I had hesitated to shave off my hair for one more reason than the ones I enumerated before. For the longest time, a Hindu married woman with a shaved off head meant only one thing - a widow. It’s the worst fate that could befall a woman. While the loss of a husband is a loss in any culture at any time for any woman, for a Hindu woman, it had meant a particularly virulent form of destitution, where she was relegated to the margins of society -- stigmatized lifelong by a bewildering array of exclusionary social rituals and practices, practiced daily or during family celebrations or community festivals. Her options were either to remain somewhat of a domestic help in the extended family, often being predated upon by the men at her in-laws; or worse, being banished to Kashi (Benaras) - forced to live a life of denial
This image of the destitute widow – clad in all-white, with shaved head and sorrowful eyes – is so seared into our cultural imagination, bolstered by stories in literature and visualized in films, that it still overpowers the later 19th century narrative of widows, enabled by the life-affirming reforms of Vidyasagar, whereby she could not only re-marry, but more importantly, have a rudimentary education. The scope of that education only increased in the 20th century, and a later generation of widows could not only study but also earn and sustain their families. Of course, they could eke out only a difficult and precarious living, but it was definitely a far cry from the Kashi-bound widow of yore.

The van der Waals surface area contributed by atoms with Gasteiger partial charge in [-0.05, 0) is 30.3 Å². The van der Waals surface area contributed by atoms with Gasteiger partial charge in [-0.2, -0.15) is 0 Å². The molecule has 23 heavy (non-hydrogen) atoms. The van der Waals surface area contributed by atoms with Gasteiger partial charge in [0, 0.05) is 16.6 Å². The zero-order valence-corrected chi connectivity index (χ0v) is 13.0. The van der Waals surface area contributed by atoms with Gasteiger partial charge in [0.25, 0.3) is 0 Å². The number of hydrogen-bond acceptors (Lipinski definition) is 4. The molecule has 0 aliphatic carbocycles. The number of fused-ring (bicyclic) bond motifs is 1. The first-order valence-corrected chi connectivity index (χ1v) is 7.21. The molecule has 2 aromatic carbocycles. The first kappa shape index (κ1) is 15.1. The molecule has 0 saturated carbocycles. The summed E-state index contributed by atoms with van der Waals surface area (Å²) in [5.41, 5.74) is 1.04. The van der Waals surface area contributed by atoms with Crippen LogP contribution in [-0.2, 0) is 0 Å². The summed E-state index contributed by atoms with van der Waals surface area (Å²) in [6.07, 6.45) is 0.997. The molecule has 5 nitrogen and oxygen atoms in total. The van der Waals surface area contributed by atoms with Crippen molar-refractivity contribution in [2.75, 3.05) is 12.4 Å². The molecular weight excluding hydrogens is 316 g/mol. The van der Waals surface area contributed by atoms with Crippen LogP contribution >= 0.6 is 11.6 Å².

When I thought of shaving off my hair, what deterred me most was this association with widows - never mind that bald-headed widows hardly exist any more! I knew that when people would see me thus, the first thought that would mistakenly come to their minds would be of a reality that was not mine. I didn’t want them to have that thought, even for a moment. Hence I deferred.However, the reality that was mine was getting hard to bear.
After more than three years of separation, I was getting tired of being in that peculiar no-man’s-land of being neither married nor divorced. I strongly felt the need for closure. A legal closure was important, not just because we had had a registry marriage in addition to a social/religious wedding ceremony, but also because it would give finality to an arrangement we had already settled into for a fairly long time. This was however easier said than done.
I had sought informal legal advice from a college senior, a High Court advocate, during a particularly fraught period much before the pandemic; and it was understood that she would represent me when I was ready for legal proceedings. But unfortunately, she died suddenly in 2020 from cancer. And I had neither the time nor the energy to look for a new lawyer. But I also could not continue in the liminal space I found myself in.